Loving an Addict

At first you’ll want to jump in and rescue them. But eventually you’ll understand you can’t. It’s the process of trying to help, and concluding you can’t, that is often described as hell.

The weight of a child’s addiction can be unbearable for a parent. The feeling of powerlessness, the constant lies, the need to hide your pain from the outside world, the constant waiting for that phone call, the constant worrying, feeling sick and exhausted, putting your own life on hold, and dedicating all your energy towards your child. The thought of funerals and caskets, while your child is still alive, is a constant haunting thought.

Addiction is a tough battle for everyone, but it is especially hard for the family of the addicted person.

It’s been an honor to work with the families of those struggling with addiction. There’s a frequent question that most ask in the beginning, and that is they wonder why they need to participate in the family program when it’s their child who is sick. It’s a fair question. Why does the family of the addicted person need help? It’s obvious why the addicted person themselves needs help, as their impairment and inability to function is clear. However, the impact of this disease extends far beyond the addicted person and affects the entire family.

So, why does GraceWay place so much emphasis on family involvement and their own recovery?

Think about the devastation of losing your home to a fire, everything you held dear and cherished is gone. Memories, keepsakes, and irreplaceable items all turned to ash. The destruction and mess it leaves behind is overwhelming. Now imagine the clean up.

Addiction is like a house fire, similar in its destruction, it consumes everything in its path, leaving behind trauma, shock, and heartbreak. It affects everyone in the family, and to survive, the family must adjust their needs to cater to the addicted person, making them the center of their attention, thoughts, time, money and efforts.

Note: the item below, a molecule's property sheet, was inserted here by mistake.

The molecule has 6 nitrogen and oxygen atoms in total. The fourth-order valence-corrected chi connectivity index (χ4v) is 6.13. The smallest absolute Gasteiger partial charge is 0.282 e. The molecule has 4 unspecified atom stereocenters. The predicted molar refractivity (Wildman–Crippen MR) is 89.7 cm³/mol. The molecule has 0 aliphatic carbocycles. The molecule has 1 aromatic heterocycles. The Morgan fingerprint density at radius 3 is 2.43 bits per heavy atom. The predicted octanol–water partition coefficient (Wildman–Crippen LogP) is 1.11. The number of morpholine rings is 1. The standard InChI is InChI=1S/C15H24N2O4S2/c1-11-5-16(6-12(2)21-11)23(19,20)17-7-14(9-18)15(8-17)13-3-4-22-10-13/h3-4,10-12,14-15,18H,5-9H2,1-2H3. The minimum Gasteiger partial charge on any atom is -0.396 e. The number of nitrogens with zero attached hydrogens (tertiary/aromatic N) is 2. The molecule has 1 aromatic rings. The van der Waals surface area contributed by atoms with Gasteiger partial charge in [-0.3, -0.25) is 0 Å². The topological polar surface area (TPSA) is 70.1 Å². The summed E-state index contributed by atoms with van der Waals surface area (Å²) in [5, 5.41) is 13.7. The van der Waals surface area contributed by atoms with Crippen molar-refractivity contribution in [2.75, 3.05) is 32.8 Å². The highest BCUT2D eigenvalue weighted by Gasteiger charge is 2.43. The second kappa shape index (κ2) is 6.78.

Navigating relationships with someone struggling with addiction can be complex. Finding the delicate balance of what to say and how to act, to avoid causing further harm, is a challenge. The trauma of living with addiction takes a toll on the family. Some families may spend their entire lives trying to make life easier for the addicted person, leading to a codependent relationship, which is debilitating for both parties. Especially for the addicted person, who never has to take responsibility for their actions and grow up.
If you fail to recognize that addiction is a family disease, you fall back into trying to control, save, change, or rescue your loved one with addiction. This will keep you focused on the addiction and the person rather than yourself and your well-being, leading to codependency. Codependency occurs when your happiness and well-being are dependent on the addicted person’s actions and moods. In other words, if they are struggling, it becomes your responsibility to fix it. Codependency is an unconscious addiction to another person’s abnormal behavior, similar to how an alcoholic or addict finds relief in substance use, the codependent finds relief in enabling. Both parties become trapped in compulsive behavior and dishonest thinking.

As long as the addicted person has someone to enable them, they will never overcome their addiction. Whether you like it or not, if you love someone struggling with addiction, you need help as well. Addiction is a formidable illness, it’s deceitful, manipulative, and delusional. In order to maintain a relationship with someone struggling with addiction, you have to make compromises, tolerate unacceptable behavior and make excuses for them.

The participants in GraceWay’s family program will attest that recovery is never easy, with many challenges along the way. Learning to say no and establish boundaries is just the beginning. The most compassionate thing you can do is seek help. Reach out beyond your immediate family and educate yourself on the disease. Every time a family member takes the courageous step to ask for help from professionals, it positively affects the entire family. Professionals can help you break through delusion and facilitate families coming together to form a healthy new relationship moving forward.

Love means learning to say no to addiction, and yes to life. Don’t wait for the your addicted loved one to see the light. Call the number below to be the change in your family. Statistics show that addicted persons are more successful when their families are educated on the disease, and in recovery too.

If you or your loved one is struggling with addiction, call 229-446-7800 and speak with one of our admission counselors today. If your loved one is refusing the help that you have offered, and you are in need of a Certified Arise Interventionist, call 229-344-7402 for a free initial consultation.

Author GraceWay

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